4. Heavy elements and lithium abundances in 16 Cygni A and B, observational and theoretical discussions

4.1. Spectroscopic observations

The abundances of heavy elements in 16 Cygni A and B have been a subject of debate for 15 yr. Deliyannis et al. (2000) reported an iron overabundance higher in 16 Cygni B than in 16 Cygni A, which has not been confirmed by more recent papers. Whereas Schuler et al. (2011) did not report any difference between 16 Cygni A and B for the abundances of heavy elements, Ramírez et al. (2011) and Tucci Maia et al. (2014) claimed that the heavy elements are overabundant in 16 Cygni A compared to 16 Cygni B. In any case, all observers agree that lithium is more depleted in 16 Cygni B than in 16 Cygni A by a large factor. Lithium has not been detected in B, whereas its abundance in A is slightly higher than that of the Sun. This difference between these very similar stars is difficult to account for using traditional explanations of lithium depletion in G stars.

In the following, we discuss the influence of atomic diffusion and mixing on the lithium and heavy elements abundances, and we show how the lithium difference between the two stars may be explained. We also discuss the consequences of these effects for heavy elements.

thumbnail Fig. 4

Abundance evolution of C, Mg, and Fe in our best models of 16 Cygni A and B, under the influence of atomic diffusion below the convective zone, when no mixing is taken into account.

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Table 2

Properties of 16 Cygni A and B from this work.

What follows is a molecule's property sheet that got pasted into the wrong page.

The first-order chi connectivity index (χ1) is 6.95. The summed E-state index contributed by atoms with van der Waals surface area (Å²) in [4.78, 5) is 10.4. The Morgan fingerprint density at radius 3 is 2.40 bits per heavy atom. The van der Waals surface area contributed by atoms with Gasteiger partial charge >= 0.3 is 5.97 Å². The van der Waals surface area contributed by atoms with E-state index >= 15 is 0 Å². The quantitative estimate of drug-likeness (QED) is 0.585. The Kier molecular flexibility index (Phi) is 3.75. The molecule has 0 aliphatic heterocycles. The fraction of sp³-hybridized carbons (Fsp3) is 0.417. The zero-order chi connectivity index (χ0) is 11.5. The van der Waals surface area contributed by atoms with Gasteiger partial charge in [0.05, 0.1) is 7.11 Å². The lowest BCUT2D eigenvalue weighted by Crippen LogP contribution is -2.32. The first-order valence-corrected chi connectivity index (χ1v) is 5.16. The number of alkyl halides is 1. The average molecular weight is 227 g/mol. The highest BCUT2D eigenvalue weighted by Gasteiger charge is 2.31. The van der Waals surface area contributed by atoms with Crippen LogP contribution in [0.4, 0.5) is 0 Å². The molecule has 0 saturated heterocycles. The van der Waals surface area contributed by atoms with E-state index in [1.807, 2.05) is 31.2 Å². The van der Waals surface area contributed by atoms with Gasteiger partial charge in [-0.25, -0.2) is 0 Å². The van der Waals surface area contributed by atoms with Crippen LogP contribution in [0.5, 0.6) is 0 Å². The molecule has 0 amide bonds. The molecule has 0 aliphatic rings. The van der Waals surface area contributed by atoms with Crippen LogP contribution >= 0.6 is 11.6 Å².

4.2. Influence of atomic diffusion on the abundances of heavy elements and lithium

Our models include the computation of detailed atomic diffusion for a large number of elements, as discussed in Sect. 3.1. Figure 4 presents the surface abundance evolution for three of these elements, C, Mg, and Fe, in both 16 Cygni A and B. As the mass of 16 Cygni A is higher than that of 16 Cygni B, the convective zone is smaller and the diffusion processes faster. As a consequence, the surface abundances predicted by the models are higher in 16 Cygni B than in 16 Cygni A by ~0.002 dex at the age of our best models (vertical line). Later on in the evolution, at around 8 Gyr, the situation is reversed because the surface convective zone sinks more quickly in the more massive star. This occurs in models that are too old to account for the observations, however.

Figure 5 displays the abundance profiles for the same three elements C, Mg, and Fe in the best models for 16 Cygni A and B. The bottoms of the convective zones are shown as vertical dashed lines. The difference of heavy elements abundances is due to the difference in surface convective zone depth, which is deeper in 16 Cygni B than A (grey dashed line). Atomic diffusion coupled with nuclear destruction also has an effect on the abundance of 7Li (see Fig. 6). In this case, the final abundance of 7Li is lower in 16 Cygni B than in 16 Cygni A. This is not enough to account for the observations. First lithium is depleted in 16 Cygni A by a factor smaller than two, while in the real star it is depleted by 100. Second the depletion ratio between the two star is only ~1.4, while the observations show a ratio of at least 4.7. Extra mixing below the convective zones is clearly needed to account for the observations.

thumbnail Fig. 5

Abundance profiles C, Mg, and Fe inside the stars under the same conditions as for Fig. 4.

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thumbnail Fig. 6

Abundance profiles of lithium under the same conditions as for Fig. 4.

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4.3. Mixing processes below the outer convective zone